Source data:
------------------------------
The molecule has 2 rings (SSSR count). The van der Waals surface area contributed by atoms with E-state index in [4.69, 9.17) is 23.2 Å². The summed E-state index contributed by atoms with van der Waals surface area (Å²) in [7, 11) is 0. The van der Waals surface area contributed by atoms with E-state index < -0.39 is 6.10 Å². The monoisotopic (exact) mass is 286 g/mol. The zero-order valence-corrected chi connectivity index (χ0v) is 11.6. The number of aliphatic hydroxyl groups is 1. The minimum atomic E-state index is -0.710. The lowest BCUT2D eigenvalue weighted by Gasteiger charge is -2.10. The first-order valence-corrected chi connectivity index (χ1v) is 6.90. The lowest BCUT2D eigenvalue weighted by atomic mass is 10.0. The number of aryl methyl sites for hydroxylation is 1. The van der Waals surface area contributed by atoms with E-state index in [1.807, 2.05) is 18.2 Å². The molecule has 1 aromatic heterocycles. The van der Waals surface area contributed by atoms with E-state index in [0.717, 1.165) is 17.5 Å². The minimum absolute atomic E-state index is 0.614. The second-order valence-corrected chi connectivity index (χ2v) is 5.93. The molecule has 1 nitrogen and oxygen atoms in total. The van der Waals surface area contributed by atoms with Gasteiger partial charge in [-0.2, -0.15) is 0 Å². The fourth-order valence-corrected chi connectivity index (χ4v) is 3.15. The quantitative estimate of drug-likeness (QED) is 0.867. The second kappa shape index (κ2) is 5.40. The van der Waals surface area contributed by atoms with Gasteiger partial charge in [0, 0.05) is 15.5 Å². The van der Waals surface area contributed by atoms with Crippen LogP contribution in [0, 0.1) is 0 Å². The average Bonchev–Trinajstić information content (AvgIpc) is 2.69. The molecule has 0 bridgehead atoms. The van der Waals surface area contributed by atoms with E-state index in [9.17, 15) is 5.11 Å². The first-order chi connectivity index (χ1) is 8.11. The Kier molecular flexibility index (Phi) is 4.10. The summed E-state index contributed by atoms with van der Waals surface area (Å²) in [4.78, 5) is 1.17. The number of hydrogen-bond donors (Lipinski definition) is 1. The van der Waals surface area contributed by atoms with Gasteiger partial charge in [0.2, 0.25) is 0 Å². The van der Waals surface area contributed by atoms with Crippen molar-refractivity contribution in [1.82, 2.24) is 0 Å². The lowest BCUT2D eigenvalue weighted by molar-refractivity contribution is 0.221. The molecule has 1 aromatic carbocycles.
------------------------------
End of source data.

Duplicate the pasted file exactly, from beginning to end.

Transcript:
The molecule has 2 rings (SSSR count). The van der Waals surface area contributed by atoms with E-state index in [4.69, 9.17) is 23.2 Å². The summed E-state index contributed by atoms with van der Waals surface area (Å²) in [7, 11) is 0. The van der Waals surface area contributed by atoms with E-state index < -0.39 is 6.10 Å². The monoisotopic (exact) mass is 286 g/mol. The zero-order valence-corrected chi connectivity index (χ0v) is 11.6. The number of aliphatic hydroxyl groups is 1. The minimum atomic E-state index is -0.710. The lowest BCUT2D eigenvalue weighted by Gasteiger charge is -2.10. The first-order valence-corrected chi connectivity index (χ1v) is 6.90. The lowest BCUT2D eigenvalue weighted by atomic mass is 10.0. The number of aryl methyl sites for hydroxylation is 1. The van der Waals surface area contributed by atoms with E-state index in [1.807, 2.05) is 18.2 Å². The molecule has 1 aromatic heterocycles. The van der Waals surface area contributed by atoms with E-state index in [0.717, 1.165) is 17.5 Å². The minimum absolute atomic E-state index is 0.614. The second-order valence-corrected chi connectivity index (χ2v) is 5.93. The molecule has 1 nitrogen and oxygen atoms in total. The van der Waals surface area contributed by atoms with Gasteiger partial charge in [-0.2, -0.15) is 0 Å². The fourth-order valence-corrected chi connectivity index (χ4v) is 3.15. The quantitative estimate of drug-likeness (QED) is 0.867. The second kappa shape index (κ2) is 5.40. The van der Waals surface area contributed by atoms with Gasteiger partial charge in [0, 0.05) is 15.5 Å². The van der Waals surface area contributed by atoms with Crippen LogP contribution in [0, 0.1) is 0 Å². The average Bonchev–Trinajstić information content (AvgIpc) is 2.69. The molecule has 0 bridgehead atoms. The van der Waals surface area contributed by atoms with E-state index in [9.17, 15) is 5.11 Å². The first-order chi connectivity index (χ1) is 8.11. The Kier molecular flexibility index (Phi) is 4.10. The summed E-state index contributed by atoms with van der Waals surface area (Å²) in [4.78, 5) is 1.17. The number of hydrogen-bond donors (Lipinski definition) is 1. The van der Waals surface area contributed by atoms with Gasteiger partial charge in [0.2, 0.25) is 0 Å². The van der Waals surface area contributed by atoms with Crippen molar-refractivity contribution in [1.82, 2.24) is 0 Å². The lowest BCUT2D eigenvalue weighted by molar-refractivity contribution is 0.221. The molecule has 1 aromatic carbocycles.